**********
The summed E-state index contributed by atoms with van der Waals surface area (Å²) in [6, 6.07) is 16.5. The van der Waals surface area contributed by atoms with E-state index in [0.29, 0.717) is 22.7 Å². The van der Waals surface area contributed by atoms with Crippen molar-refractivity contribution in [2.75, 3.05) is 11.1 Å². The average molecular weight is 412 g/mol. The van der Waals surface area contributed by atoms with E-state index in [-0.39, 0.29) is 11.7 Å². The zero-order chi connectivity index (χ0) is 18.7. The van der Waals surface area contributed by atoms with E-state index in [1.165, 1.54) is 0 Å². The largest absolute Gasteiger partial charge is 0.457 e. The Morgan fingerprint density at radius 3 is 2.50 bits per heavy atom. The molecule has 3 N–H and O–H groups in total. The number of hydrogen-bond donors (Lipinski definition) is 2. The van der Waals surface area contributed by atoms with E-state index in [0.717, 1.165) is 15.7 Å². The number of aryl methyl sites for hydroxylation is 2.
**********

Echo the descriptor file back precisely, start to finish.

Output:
The summed E-state index contributed by atoms with van der Waals surface area (Å²) in [6, 6.07) is 16.5. The van der Waals surface area contributed by atoms with E-state index in [0.29, 0.717) is 22.7 Å². The van der Waals surface area contributed by atoms with Crippen molar-refractivity contribution in [2.75, 3.05) is 11.1 Å². The average molecular weight is 412 g/mol. The van der Waals surface area contributed by atoms with E-state index in [-0.39, 0.29) is 11.7 Å². The zero-order chi connectivity index (χ0) is 18.7. The van der Waals surface area contributed by atoms with E-state index in [1.165, 1.54) is 0 Å². The largest absolute Gasteiger partial charge is 0.457 e. The Morgan fingerprint density at radius 3 is 2.50 bits per heavy atom. The molecule has 3 N–H and O–H groups in total. The number of hydrogen-bond donors (Lipinski definition) is 2. The van der Waals surface area contributed by atoms with E-state index in [0.717, 1.165) is 15.7 Å². The number of aryl methyl sites for hydroxylation is 2.